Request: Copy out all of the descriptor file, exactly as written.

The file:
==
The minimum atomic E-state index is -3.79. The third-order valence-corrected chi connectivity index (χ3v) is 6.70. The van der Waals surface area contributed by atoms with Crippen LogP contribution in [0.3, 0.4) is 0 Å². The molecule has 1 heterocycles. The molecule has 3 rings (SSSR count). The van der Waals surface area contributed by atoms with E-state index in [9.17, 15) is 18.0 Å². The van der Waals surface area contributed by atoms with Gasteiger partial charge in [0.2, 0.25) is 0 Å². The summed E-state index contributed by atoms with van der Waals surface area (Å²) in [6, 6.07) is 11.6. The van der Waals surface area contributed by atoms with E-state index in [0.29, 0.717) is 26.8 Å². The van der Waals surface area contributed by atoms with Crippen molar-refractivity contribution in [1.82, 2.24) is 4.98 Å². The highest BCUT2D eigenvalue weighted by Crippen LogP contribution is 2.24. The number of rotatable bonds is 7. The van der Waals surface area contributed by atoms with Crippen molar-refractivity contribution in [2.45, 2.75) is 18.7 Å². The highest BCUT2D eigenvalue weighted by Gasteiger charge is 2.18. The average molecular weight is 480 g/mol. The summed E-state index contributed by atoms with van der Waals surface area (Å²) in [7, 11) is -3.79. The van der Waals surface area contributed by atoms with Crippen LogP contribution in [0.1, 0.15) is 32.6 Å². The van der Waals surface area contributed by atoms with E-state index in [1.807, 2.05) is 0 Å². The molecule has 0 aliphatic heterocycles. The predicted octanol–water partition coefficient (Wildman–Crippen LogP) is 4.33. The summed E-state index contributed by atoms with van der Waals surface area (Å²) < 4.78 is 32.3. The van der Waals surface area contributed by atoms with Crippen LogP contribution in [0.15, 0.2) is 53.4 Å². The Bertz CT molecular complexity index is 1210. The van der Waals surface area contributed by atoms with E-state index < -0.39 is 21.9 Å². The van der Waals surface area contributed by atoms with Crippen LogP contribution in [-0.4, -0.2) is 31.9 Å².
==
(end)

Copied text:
The minimum atomic E-state index is -3.79. The third-order valence-corrected chi connectivity index (χ3v) is 6.70. The van der Waals surface area contributed by atoms with Crippen LogP contribution in [0.3, 0.4) is 0 Å². The molecule has 1 heterocycles. The molecule has 3 rings (SSSR count). The van der Waals surface area contributed by atoms with E-state index in [9.17, 15) is 18.0 Å². The van der Waals surface area contributed by atoms with Gasteiger partial charge in [0.2, 0.25) is 0 Å². The summed E-state index contributed by atoms with van der Waals surface area (Å²) in [6, 6.07) is 11.6. The van der Waals surface area contributed by atoms with E-state index in [0.29, 0.717) is 26.8 Å². The van der Waals surface area contributed by atoms with Crippen molar-refractivity contribution in [1.82, 2.24) is 4.98 Å². The highest BCUT2D eigenvalue weighted by Crippen LogP contribution is 2.24. The number of rotatable bonds is 7. The van der Waals surface area contributed by atoms with Crippen molar-refractivity contribution in [2.45, 2.75) is 18.7 Å². The highest BCUT2D eigenvalue weighted by Gasteiger charge is 2.18. The average molecular weight is 480 g/mol. The summed E-state index contributed by atoms with van der Waals surface area (Å²) in [7, 11) is -3.79. The van der Waals surface area contributed by atoms with Crippen LogP contribution in [0.1, 0.15) is 32.6 Å². The van der Waals surface area contributed by atoms with E-state index in [1.807, 2.05) is 0 Å². The molecule has 0 aliphatic heterocycles. The predicted octanol–water partition coefficient (Wildman–Crippen LogP) is 4.33. The summed E-state index contributed by atoms with van der Waals surface area (Å²) < 4.78 is 32.3. The van der Waals surface area contributed by atoms with Crippen LogP contribution in [0.15, 0.2) is 53.4 Å². The Bertz CT molecular complexity index is 1210. The van der Waals surface area contributed by atoms with E-state index < -0.39 is 21.9 Å². The van der Waals surface area contributed by atoms with Crippen LogP contribution in [-0.4, -0.2) is 31.9 Å².